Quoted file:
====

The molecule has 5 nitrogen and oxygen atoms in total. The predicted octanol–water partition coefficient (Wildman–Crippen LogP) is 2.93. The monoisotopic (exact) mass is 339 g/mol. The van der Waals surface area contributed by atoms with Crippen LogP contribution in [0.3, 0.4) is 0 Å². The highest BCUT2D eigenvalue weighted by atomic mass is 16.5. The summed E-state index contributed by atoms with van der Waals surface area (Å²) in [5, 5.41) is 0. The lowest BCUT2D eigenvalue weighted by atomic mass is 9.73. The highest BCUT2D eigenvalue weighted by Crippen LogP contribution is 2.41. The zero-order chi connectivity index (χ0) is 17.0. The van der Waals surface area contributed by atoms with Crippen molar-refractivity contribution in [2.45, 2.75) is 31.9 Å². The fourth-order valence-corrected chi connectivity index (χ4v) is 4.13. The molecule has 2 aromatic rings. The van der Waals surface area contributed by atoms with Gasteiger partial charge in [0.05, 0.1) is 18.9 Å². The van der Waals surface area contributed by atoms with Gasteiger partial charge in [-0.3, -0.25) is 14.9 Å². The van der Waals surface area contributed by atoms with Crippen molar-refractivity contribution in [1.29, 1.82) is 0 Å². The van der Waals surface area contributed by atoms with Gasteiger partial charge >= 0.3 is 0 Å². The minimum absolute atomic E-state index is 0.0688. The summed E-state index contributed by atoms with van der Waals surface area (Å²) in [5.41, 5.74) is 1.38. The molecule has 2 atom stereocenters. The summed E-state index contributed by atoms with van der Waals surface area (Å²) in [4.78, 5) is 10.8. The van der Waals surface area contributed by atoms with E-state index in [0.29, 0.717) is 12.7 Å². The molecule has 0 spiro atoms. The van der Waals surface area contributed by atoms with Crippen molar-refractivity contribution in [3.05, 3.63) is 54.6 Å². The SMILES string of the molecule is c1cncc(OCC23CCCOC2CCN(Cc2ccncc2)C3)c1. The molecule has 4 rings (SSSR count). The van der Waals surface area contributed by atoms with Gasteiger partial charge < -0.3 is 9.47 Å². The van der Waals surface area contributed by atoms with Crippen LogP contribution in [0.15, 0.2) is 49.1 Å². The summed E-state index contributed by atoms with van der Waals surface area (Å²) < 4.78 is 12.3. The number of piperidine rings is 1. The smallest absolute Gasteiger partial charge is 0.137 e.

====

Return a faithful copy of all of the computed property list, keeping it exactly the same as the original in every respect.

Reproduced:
The molecule has 5 nitrogen and oxygen atoms in total. The predicted octanol–water partition coefficient (Wildman–Crippen LogP) is 2.93. The monoisotopic (exact) mass is 339 g/mol. The van der Waals surface area contributed by atoms with Crippen LogP contribution in [0.3, 0.4) is 0 Å². The highest BCUT2D eigenvalue weighted by atomic mass is 16.5. The summed E-state index contributed by atoms with van der Waals surface area (Å²) in [5, 5.41) is 0. The lowest BCUT2D eigenvalue weighted by atomic mass is 9.73. The highest BCUT2D eigenvalue weighted by Crippen LogP contribution is 2.41. The zero-order chi connectivity index (χ0) is 17.0. The van der Waals surface area contributed by atoms with Crippen molar-refractivity contribution in [2.45, 2.75) is 31.9 Å². The fourth-order valence-corrected chi connectivity index (χ4v) is 4.13. The molecule has 2 aromatic rings. The van der Waals surface area contributed by atoms with Gasteiger partial charge in [0.05, 0.1) is 18.9 Å². The van der Waals surface area contributed by atoms with Gasteiger partial charge in [-0.3, -0.25) is 14.9 Å². The van der Waals surface area contributed by atoms with Crippen molar-refractivity contribution in [1.29, 1.82) is 0 Å². The van der Waals surface area contributed by atoms with Gasteiger partial charge >= 0.3 is 0 Å². The minimum absolute atomic E-state index is 0.0688. The summed E-state index contributed by atoms with van der Waals surface area (Å²) in [5.41, 5.74) is 1.38. The molecule has 2 atom stereocenters. The summed E-state index contributed by atoms with van der Waals surface area (Å²) in [4.78, 5) is 10.8. The van der Waals surface area contributed by atoms with E-state index in [0.29, 0.717) is 12.7 Å². The molecule has 0 spiro atoms. The van der Waals surface area contributed by atoms with Crippen molar-refractivity contribution in [3.05, 3.63) is 54.6 Å². The SMILES string of the molecule is c1cncc(OCC23CCCOC2CCN(Cc2ccncc2)C3)c1. The molecule has 4 rings (SSSR count). The van der Waals surface area contributed by atoms with Gasteiger partial charge < -0.3 is 9.47 Å². The van der Waals surface area contributed by atoms with Crippen LogP contribution in [0.15, 0.2) is 49.1 Å². The summed E-state index contributed by atoms with van der Waals surface area (Å²) < 4.78 is 12.3. The number of piperidine rings is 1. The smallest absolute Gasteiger partial charge is 0.137 e.